Mandy Green, Busy Coach
Having a mundane 9-5 job wasn’t for me. I love my freedom to work when and how I choose as a College Coach.
The freedom and flexibility to come and go as I please is certainly nice. But, what I found out the hard way is that allowing myself too much freedom in the office usually resulted in unproductive and much longer working days for me.
To be more productive than I have ever been, I had to create structure into my workday and life. When I had no real structure or routines, with no plan for what was going to get done and when, I ended up working about 4 hours more a day than I wanted to. I challenged myself to find a way to get the same amount of work done in 8 hours.
There are a lot of different ways to add structure to your day. I will outline a few that have been important for me here.
Plan The Night Before
Having structure to my workday starts the night before. I used to just get up in the morning try to “wing it” through the day. Now I plan everything out before I leave the office or at home before I go to bed. I review my priorities and what I feel are the most important levers that will move my program forward in some way. Then I create a list of things I’d like to get done the next day. That way, when I get to work the next morning, I know exactly where to begin and what I need to get done.
Structure your ideal work week and day.
When specifically during the day are you going to work on your recruiting? When are you specifically going to plan practice? When are you specifically going to work on administrative tasks? The more you can schedule these activities into your weekly and daily schedules, the easier it will be for you to know exactly what you should be doing at any time while you are working.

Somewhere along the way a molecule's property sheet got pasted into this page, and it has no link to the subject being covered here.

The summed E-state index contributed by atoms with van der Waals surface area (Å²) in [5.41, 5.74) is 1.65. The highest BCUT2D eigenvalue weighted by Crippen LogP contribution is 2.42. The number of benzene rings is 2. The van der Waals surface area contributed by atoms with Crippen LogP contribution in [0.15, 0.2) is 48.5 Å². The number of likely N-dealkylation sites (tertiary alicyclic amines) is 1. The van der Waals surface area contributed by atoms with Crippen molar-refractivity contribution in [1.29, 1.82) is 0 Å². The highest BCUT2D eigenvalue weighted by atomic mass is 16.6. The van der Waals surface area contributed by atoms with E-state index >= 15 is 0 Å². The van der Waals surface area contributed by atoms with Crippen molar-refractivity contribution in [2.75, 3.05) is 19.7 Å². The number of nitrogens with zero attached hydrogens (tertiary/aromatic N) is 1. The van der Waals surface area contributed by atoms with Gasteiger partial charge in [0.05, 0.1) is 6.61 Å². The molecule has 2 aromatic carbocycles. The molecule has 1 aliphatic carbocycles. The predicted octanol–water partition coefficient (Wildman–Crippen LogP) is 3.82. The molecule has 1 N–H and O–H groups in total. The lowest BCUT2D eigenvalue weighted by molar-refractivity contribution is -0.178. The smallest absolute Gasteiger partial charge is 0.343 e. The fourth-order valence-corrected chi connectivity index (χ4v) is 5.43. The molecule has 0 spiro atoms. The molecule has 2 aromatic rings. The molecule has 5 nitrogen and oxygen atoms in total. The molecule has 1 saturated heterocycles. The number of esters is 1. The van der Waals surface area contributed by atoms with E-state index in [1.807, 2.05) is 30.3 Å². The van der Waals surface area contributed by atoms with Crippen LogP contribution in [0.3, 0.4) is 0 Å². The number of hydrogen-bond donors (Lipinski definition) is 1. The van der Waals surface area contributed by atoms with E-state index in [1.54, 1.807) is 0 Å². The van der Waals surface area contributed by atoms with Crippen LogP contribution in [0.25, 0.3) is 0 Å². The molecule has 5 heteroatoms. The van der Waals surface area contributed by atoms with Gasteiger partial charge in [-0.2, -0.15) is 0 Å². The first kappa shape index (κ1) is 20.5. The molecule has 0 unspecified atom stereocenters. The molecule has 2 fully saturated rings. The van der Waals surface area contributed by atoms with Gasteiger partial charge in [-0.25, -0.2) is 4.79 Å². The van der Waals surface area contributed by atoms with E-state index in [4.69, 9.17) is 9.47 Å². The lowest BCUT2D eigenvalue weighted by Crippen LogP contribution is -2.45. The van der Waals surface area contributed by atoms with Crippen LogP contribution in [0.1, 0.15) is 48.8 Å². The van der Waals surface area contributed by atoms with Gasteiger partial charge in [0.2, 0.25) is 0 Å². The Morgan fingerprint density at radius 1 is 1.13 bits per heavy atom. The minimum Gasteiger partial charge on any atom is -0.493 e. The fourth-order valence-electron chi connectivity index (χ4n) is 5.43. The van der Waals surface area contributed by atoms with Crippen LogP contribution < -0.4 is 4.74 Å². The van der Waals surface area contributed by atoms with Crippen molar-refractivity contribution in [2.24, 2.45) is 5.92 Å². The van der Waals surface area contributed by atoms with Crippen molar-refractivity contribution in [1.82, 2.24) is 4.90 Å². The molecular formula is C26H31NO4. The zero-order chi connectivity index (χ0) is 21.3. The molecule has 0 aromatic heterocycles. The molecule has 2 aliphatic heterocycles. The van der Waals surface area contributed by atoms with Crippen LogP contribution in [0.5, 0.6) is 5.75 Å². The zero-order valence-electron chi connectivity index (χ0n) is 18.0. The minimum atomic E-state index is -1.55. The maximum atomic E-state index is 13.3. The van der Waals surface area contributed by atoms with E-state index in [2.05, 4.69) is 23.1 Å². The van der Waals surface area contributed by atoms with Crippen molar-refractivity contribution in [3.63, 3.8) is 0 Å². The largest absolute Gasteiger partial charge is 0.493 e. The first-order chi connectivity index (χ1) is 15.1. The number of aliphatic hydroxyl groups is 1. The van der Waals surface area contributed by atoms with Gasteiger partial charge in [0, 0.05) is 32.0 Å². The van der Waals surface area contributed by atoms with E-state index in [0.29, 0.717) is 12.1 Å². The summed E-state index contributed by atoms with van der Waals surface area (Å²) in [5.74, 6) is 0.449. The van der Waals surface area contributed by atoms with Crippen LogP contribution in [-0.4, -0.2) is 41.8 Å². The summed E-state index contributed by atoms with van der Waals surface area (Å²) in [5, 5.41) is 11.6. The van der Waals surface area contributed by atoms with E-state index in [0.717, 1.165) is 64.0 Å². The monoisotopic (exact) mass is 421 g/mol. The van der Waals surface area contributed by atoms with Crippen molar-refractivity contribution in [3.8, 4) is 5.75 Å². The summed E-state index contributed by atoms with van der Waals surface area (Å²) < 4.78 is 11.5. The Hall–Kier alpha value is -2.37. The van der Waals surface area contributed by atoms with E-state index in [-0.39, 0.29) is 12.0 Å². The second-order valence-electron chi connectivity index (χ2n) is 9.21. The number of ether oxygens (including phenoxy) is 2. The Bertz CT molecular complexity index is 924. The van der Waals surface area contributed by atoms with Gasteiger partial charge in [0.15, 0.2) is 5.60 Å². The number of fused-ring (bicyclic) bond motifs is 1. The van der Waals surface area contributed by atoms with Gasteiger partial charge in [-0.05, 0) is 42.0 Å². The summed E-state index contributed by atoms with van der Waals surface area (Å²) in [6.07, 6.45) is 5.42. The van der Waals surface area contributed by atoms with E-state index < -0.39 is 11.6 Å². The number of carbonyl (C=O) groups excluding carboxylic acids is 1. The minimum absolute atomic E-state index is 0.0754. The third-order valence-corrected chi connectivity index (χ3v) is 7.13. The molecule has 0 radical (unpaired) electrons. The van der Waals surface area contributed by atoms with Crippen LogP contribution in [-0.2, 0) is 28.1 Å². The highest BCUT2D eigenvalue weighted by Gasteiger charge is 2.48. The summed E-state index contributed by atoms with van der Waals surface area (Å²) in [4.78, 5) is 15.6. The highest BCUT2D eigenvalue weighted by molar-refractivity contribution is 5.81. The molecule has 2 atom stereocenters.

Have a morning routine with email.
I found that what I do with my email first thing in the morning really makes or breaks how productive I am throughout the day. Check out my post on www.sellingforcoaches.com called Getting a Great Start To Your Day By Using Email Effectively.
Make a “Do-Not-Do” List
An important list that has helped keep me on track in the office is my Do-Not-Do List.
These lists have helped me remove a lot of the negatives from my work environment. A few examples of things on my do-not-do lists are: do not browse the internet, do not check my email continuously throughout the day, and do not answer random phone calls.
It is important to structure your day so that you can continually get things done and move forward with your program.
Adding structure to my workday became easy when I started treating, thinking about, and planning my workday just like I would plan a practice. My practice and office plans are very similar in that I have a plan for what and when things will get done, I get there early before anybody else so I can get set up, I pay attention to the clock and give myself a certain amount of time to do things, etc.
It was also easier to stay focused on what I was trying to get done when I remembered my “why.”
Getting my work done in less time frees up more of the day for me to spend it with my husband and kids, my friends, and even to spend on my hobbies. I have a picture of my kids on my desk as a friendly reminder to stick to the plan. Looking at this picture helps keep me focused on getting my work done so when I go home, I can play with my kids having the peace of mind knowing I did something to move my program forward today.
What is your “why” coach?
Where can you be putting more structure into your day and week to help you stay on track so you can be even more successful with your program?
As long as you are in control of the structure of your day, you’ll always have freedom in your life.